The Society for Media Psychology and Technology invited me to share what I've learned from creating psychology YouTube videos. Here's an excerpt of what I said:
The most frequent concern I hear from psychologists who want to make videos is, “I don’t have the equipment” or “I don’t know how to make a good looking video.” This makes sense as many psychologists first get exposed to media work through traditional means (e.g., local news) which produce professional quality videos.
But the YouTube audience doesn’t prioritize production value. Yes, you need to publish high definition videos with decent sound, but most smartphones do that. YouTube was built on handheld “real” footage and its audience craves authenticity. They want videos that directly speak to them and to make them feel like they are watching something honest, not formal.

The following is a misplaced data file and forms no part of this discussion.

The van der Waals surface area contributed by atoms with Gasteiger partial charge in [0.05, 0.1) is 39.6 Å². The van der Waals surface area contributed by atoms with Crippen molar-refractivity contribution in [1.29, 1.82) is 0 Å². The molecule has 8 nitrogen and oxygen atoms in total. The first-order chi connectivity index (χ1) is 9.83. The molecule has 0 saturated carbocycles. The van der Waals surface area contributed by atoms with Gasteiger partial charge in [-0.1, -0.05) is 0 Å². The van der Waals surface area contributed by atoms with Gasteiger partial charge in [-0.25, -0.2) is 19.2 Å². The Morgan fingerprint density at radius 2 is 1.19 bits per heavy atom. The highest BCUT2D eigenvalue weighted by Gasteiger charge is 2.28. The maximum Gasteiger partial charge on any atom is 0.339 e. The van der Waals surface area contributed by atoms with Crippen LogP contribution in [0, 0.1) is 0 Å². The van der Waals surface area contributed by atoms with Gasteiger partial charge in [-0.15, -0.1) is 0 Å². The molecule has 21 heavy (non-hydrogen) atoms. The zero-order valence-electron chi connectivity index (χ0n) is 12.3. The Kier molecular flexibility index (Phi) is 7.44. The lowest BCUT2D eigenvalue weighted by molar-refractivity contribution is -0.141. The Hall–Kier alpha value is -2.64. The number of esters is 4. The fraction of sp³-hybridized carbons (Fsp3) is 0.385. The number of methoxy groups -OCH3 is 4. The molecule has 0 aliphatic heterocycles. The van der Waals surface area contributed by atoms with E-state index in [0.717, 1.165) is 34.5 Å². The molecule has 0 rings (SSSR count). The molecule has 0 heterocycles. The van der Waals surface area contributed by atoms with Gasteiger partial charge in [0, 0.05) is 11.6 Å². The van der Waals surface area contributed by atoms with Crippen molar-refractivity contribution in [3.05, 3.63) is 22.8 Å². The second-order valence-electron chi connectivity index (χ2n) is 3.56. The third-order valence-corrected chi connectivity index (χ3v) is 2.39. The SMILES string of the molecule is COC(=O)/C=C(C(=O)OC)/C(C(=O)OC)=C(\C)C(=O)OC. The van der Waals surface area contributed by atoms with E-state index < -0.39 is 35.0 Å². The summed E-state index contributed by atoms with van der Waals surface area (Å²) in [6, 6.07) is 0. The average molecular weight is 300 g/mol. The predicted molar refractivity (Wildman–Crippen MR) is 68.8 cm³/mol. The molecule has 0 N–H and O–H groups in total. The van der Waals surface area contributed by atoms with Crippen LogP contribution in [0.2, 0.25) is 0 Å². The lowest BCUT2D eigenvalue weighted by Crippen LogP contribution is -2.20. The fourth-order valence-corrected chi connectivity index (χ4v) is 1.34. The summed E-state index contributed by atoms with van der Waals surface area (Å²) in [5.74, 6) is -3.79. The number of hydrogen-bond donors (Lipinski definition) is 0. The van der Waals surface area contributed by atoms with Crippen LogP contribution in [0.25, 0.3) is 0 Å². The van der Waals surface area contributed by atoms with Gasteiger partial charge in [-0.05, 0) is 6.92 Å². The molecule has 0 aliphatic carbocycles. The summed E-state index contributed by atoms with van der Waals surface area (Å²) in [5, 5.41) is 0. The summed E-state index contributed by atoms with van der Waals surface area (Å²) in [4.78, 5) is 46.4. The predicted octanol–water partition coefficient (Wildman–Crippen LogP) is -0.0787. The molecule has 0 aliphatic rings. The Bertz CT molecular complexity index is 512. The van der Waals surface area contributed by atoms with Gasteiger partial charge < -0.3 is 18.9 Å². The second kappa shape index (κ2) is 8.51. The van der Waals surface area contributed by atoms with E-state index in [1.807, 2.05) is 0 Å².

If you want to become a successful content creator on the Internet, you must find a way to share some authentic aspect of who you are. If you’re funny, be funny. If you’re serious, make it serious. If you’re really into baseball, talk about baseball! Your content doesn’t need to look or sound perfect, but it does need to feel like you.
Read the full article for more.
I read a lot of textbooks and scientific journal articles but my favorite psychology books are the ones that are written for the masses. This week on The Psych Show I share my 7 favorite essential psychology books.